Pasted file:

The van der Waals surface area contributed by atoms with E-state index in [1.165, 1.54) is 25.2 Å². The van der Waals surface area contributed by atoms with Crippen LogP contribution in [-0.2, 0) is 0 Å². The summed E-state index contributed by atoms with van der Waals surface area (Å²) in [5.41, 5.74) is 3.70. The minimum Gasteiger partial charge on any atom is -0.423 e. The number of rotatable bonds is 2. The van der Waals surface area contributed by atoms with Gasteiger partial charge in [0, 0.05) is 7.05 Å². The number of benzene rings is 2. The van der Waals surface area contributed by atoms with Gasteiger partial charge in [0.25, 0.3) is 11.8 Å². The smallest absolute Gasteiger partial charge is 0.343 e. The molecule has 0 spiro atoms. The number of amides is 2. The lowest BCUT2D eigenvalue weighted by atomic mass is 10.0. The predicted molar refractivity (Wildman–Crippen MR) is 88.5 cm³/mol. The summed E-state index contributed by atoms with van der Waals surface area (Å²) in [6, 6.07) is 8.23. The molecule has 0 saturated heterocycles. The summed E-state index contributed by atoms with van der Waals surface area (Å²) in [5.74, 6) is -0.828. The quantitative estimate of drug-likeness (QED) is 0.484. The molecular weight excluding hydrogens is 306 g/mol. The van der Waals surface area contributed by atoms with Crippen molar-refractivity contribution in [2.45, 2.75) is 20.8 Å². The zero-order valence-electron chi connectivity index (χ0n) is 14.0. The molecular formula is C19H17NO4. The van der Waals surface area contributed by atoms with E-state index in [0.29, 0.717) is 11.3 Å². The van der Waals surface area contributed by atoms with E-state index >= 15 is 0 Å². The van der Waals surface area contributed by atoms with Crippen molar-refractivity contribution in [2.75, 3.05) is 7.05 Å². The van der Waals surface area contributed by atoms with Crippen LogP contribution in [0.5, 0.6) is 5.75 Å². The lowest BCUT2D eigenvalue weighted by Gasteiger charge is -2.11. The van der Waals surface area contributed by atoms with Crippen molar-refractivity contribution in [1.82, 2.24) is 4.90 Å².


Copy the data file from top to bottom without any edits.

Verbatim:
The van der Waals surface area contributed by atoms with E-state index in [1.165, 1.54) is 25.2 Å². The van der Waals surface area contributed by atoms with Crippen LogP contribution in [-0.2, 0) is 0 Å². The summed E-state index contributed by atoms with van der Waals surface area (Å²) in [5.41, 5.74) is 3.70. The minimum Gasteiger partial charge on any atom is -0.423 e. The number of rotatable bonds is 2. The van der Waals surface area contributed by atoms with Gasteiger partial charge in [0, 0.05) is 7.05 Å². The number of benzene rings is 2. The van der Waals surface area contributed by atoms with Gasteiger partial charge in [0.25, 0.3) is 11.8 Å². The smallest absolute Gasteiger partial charge is 0.343 e. The molecule has 0 spiro atoms. The number of amides is 2. The lowest BCUT2D eigenvalue weighted by atomic mass is 10.0. The predicted molar refractivity (Wildman–Crippen MR) is 88.5 cm³/mol. The summed E-state index contributed by atoms with van der Waals surface area (Å²) in [6, 6.07) is 8.23. The molecule has 0 saturated heterocycles. The summed E-state index contributed by atoms with van der Waals surface area (Å²) in [5.74, 6) is -0.828. The quantitative estimate of drug-likeness (QED) is 0.484. The molecular weight excluding hydrogens is 306 g/mol. The van der Waals surface area contributed by atoms with Crippen molar-refractivity contribution in [2.45, 2.75) is 20.8 Å². The zero-order valence-electron chi connectivity index (χ0n) is 14.0. The molecular formula is C19H17NO4. The van der Waals surface area contributed by atoms with E-state index in [0.29, 0.717) is 11.3 Å². The van der Waals surface area contributed by atoms with E-state index >= 15 is 0 Å². The van der Waals surface area contributed by atoms with Crippen molar-refractivity contribution in [2.75, 3.05) is 7.05 Å². The van der Waals surface area contributed by atoms with Crippen LogP contribution in [0.5, 0.6) is 5.75 Å². The lowest BCUT2D eigenvalue weighted by Gasteiger charge is -2.11. The van der Waals surface area contributed by atoms with Crippen molar-refractivity contribution in [1.82, 2.24) is 4.90 Å².